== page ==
Lear's Macaw Anodorhynchus leari


Justification of Red List Category
This species is now steadily increasing in numbers owing to intensive conservation action, and although a significant proportion of the population have not reached breeding maturity, the number of mature individuals is now considered to have exceeded 250 for over five years, and the species has consequently been downlisted to Endangered. Some of this apparent increase may be due to improved survey methods but a genuine increase has also taken place; nevertheless continued conservation measures and repeatable monitoring remain a high priority for this species.

Population justification
The most recent population estimate is of 1,263 birds. Although the population is growing and thus this figure is likely to include a large proportion of sub-adults, the total number of mature individuals is thought to be at least 228, and so the population is placed in the band 250-999 mature individuals.

Trend justification
It underwent a long-term historical decline due to trapping, but population estimates remained fairly stable following its rediscovery in the wild in 1978 until the mid 1990s when numbers began to increase rapidly; while this may partly reflect improvements in survey methodology, there also has been a genuine increase owing to intensive conservation efforts.

Distribution and population

Anodorhynchus leari was known to science for 150 years from trade birds before a wild population was found in 1978. It is known from two colonies at Toca Velha and Serra Branca, south of the Raso da Catarina plateau in north-east Bahia, Brazil. In 1995, a roosting site holding 22 birds was located at Sento Sé/Campo Formoso, 200 km to the west (Munn 1995). Initially, this was thought to represent a distinct subpopulation (Munn 1995), but is now considered to refer to birds from the Toca Velha-Serra Branca population following patches of fruiting licurí Syagrus palms (C. Yamashita in litt. 2000, Melo Barros et al. 2006). In 1983, the global population was estimated to number just 60 birds (Yamashita 1987). Censuses since have estimated 246 birds in 2001 (Gilardi 2001), 400-500 in 2004, 630 in 2006 (Y. Barros in litt. 2007), 960 in 2008 (P. Develey in litt. 2009), 1,123 in 2010 (Barbosa 2010) and 1,263 in 2012 (Lugarini et al. 2012). These figures are likely to include a large proportion of sub-adults (J. Gilardi in litt. 2007), and it is notoriously difficult to determine the number of mature individuals in the population because sub-adults form pairs and behave like nesting birds for a number of years before they actually breed (J. Gilardi in litt. 2007). Some of this increase may reflect changes in methodology and survey effort (J. Gilardi in litt. 2007), but there has also been a genuine increase as a result of intensive conservation measures.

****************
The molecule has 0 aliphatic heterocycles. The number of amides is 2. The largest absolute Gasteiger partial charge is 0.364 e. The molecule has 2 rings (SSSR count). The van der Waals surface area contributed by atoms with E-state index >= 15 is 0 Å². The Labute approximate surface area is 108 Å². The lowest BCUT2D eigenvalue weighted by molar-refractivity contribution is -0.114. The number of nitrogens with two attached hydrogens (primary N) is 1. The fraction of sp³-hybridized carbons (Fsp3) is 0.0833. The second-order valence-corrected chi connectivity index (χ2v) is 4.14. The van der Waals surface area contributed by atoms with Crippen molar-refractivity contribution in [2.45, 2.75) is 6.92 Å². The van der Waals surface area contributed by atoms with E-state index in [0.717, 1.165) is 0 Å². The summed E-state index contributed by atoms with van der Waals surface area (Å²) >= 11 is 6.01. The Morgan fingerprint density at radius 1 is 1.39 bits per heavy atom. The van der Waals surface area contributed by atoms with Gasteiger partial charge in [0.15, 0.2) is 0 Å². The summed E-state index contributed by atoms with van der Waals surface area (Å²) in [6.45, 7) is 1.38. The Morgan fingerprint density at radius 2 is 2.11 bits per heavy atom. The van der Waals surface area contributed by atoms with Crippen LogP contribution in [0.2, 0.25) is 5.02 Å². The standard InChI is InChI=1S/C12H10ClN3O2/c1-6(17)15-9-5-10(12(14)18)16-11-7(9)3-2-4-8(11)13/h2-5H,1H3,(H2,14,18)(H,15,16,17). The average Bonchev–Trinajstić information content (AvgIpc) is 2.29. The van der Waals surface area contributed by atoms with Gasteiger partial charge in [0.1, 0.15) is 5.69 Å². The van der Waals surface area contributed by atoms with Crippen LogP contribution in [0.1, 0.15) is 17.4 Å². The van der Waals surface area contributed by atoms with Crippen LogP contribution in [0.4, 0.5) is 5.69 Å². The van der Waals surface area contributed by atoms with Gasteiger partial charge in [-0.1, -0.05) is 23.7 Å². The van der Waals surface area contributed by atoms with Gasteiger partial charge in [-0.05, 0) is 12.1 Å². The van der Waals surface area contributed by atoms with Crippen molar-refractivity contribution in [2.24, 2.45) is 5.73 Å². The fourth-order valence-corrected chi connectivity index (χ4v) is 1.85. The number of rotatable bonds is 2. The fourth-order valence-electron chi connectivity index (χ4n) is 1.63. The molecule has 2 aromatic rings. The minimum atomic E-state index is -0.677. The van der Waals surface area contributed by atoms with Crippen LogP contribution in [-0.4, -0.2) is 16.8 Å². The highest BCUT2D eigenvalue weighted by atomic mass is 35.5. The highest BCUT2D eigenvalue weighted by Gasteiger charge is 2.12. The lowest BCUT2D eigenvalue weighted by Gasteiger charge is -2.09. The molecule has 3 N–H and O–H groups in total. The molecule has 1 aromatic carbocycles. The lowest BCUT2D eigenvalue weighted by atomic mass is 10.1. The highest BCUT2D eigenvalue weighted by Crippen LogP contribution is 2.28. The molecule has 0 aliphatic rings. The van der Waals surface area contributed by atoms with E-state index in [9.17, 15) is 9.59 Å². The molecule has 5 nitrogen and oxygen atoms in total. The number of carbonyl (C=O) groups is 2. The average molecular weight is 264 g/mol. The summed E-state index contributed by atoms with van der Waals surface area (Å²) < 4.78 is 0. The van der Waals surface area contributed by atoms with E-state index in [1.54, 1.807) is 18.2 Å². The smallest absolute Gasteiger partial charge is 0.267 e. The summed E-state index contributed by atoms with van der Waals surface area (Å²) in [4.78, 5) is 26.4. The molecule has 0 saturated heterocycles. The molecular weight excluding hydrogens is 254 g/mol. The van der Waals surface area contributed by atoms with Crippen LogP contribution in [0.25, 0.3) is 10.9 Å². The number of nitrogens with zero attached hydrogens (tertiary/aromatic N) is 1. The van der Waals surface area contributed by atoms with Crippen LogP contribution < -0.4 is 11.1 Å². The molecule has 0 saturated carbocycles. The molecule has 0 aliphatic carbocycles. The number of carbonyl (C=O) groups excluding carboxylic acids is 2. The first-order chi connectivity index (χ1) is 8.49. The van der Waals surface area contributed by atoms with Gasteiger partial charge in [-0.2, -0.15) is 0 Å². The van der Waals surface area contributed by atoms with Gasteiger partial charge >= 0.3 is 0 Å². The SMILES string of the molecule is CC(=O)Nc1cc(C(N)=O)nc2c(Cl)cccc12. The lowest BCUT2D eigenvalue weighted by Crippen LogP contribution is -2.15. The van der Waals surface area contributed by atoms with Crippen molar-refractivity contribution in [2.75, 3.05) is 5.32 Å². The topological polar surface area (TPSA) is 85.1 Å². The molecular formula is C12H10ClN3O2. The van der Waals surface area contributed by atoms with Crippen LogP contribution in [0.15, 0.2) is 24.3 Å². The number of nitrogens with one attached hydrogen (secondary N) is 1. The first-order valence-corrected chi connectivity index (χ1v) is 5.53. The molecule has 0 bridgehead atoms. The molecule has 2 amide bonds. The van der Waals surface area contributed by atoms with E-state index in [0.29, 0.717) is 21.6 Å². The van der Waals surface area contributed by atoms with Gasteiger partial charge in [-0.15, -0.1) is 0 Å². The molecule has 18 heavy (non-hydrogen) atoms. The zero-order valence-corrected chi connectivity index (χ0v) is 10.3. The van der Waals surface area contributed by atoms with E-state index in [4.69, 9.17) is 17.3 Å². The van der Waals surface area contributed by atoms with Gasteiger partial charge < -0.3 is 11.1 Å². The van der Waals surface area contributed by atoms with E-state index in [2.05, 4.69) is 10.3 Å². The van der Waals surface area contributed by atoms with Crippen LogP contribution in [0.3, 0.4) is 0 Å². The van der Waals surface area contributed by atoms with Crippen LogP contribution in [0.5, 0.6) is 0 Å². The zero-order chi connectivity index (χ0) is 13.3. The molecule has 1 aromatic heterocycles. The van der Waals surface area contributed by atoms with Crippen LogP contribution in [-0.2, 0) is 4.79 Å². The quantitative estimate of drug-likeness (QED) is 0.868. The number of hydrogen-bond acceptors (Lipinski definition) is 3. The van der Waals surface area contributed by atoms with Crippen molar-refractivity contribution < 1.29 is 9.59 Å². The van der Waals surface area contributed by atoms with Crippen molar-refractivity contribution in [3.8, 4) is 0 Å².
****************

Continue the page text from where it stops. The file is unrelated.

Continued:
It occurs in arid caatinga with sandstone cliffs (for colonial nesting and roosting) and stands of licurí palms. It forages in trees and on the ground, largely for licurí palm nuts (individuals eat up to 350/day), but also Melanoxylon, Atropha pohliana, Dioclea, Spondias tuberosa, Zea mays, Schinopsis brasiliensis, Agave flowers and maize (Neto et al. 2012). Breeding occurs between February and April. Two young often fledge.


In 1992-1995, c.20 birds were caught and sold to smugglers from Toca Velha-Serra Branca (Munn 1995) and, in 1996, at least 19 individuals were taken (Reynolds 1997). This threat continues, but has been significantly reduced (A. Roos in litt. 2012). Licurí palm-stands formerly covered 250,000 km2 but have been vastly reduced by livestock-grazing. A major fire could now eradicate most of the food supply for the Toca Velha-Serra Branca population. Birds are occasionally persecuted for foraging on maize crops when palm nuts are scarce (Melo Barros et al. 2006). Hunting for food and wildlife products are potential threats.